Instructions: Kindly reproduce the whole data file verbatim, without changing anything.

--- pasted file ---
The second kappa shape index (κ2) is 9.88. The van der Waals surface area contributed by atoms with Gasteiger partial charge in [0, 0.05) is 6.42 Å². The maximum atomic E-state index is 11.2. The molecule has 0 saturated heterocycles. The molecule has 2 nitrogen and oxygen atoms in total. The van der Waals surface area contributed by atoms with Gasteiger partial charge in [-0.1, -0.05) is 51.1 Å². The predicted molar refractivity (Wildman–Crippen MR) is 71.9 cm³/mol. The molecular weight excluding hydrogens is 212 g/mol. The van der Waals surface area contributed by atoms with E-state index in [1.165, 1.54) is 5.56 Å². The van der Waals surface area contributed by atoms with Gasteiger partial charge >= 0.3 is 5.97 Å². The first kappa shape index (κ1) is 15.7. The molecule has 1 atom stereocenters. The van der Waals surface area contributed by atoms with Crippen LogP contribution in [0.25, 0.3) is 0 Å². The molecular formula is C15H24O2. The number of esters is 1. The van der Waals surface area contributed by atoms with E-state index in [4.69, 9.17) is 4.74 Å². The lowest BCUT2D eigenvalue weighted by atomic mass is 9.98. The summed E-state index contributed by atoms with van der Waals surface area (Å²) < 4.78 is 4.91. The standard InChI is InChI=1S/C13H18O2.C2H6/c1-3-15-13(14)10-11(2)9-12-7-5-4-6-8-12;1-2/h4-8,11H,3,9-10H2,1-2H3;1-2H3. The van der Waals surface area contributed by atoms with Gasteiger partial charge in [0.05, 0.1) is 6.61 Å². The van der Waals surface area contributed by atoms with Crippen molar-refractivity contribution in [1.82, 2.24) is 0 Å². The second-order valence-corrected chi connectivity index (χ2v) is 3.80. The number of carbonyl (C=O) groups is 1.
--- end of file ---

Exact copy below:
The second kappa shape index (κ2) is 9.88. The van der Waals surface area contributed by atoms with Gasteiger partial charge in [0, 0.05) is 6.42 Å². The maximum atomic E-state index is 11.2. The molecule has 0 saturated heterocycles. The molecule has 2 nitrogen and oxygen atoms in total. The van der Waals surface area contributed by atoms with Gasteiger partial charge in [-0.1, -0.05) is 51.1 Å². The predicted molar refractivity (Wildman–Crippen MR) is 71.9 cm³/mol. The molecular weight excluding hydrogens is 212 g/mol. The van der Waals surface area contributed by atoms with E-state index in [1.165, 1.54) is 5.56 Å². The van der Waals surface area contributed by atoms with Gasteiger partial charge >= 0.3 is 5.97 Å². The first kappa shape index (κ1) is 15.7. The molecule has 1 atom stereocenters. The van der Waals surface area contributed by atoms with Crippen LogP contribution in [0.25, 0.3) is 0 Å². The molecular formula is C15H24O2. The number of esters is 1. The van der Waals surface area contributed by atoms with E-state index in [4.69, 9.17) is 4.74 Å². The lowest BCUT2D eigenvalue weighted by atomic mass is 9.98. The summed E-state index contributed by atoms with van der Waals surface area (Å²) < 4.78 is 4.91. The standard InChI is InChI=1S/C13H18O2.C2H6/c1-3-15-13(14)10-11(2)9-12-7-5-4-6-8-12;1-2/h4-8,11H,3,9-10H2,1-2H3;1-2H3. The van der Waals surface area contributed by atoms with Gasteiger partial charge in [0.05, 0.1) is 6.61 Å². The van der Waals surface area contributed by atoms with Crippen molar-refractivity contribution in [1.82, 2.24) is 0 Å². The second-order valence-corrected chi connectivity index (χ2v) is 3.80. The number of carbonyl (C=O) groups is 1.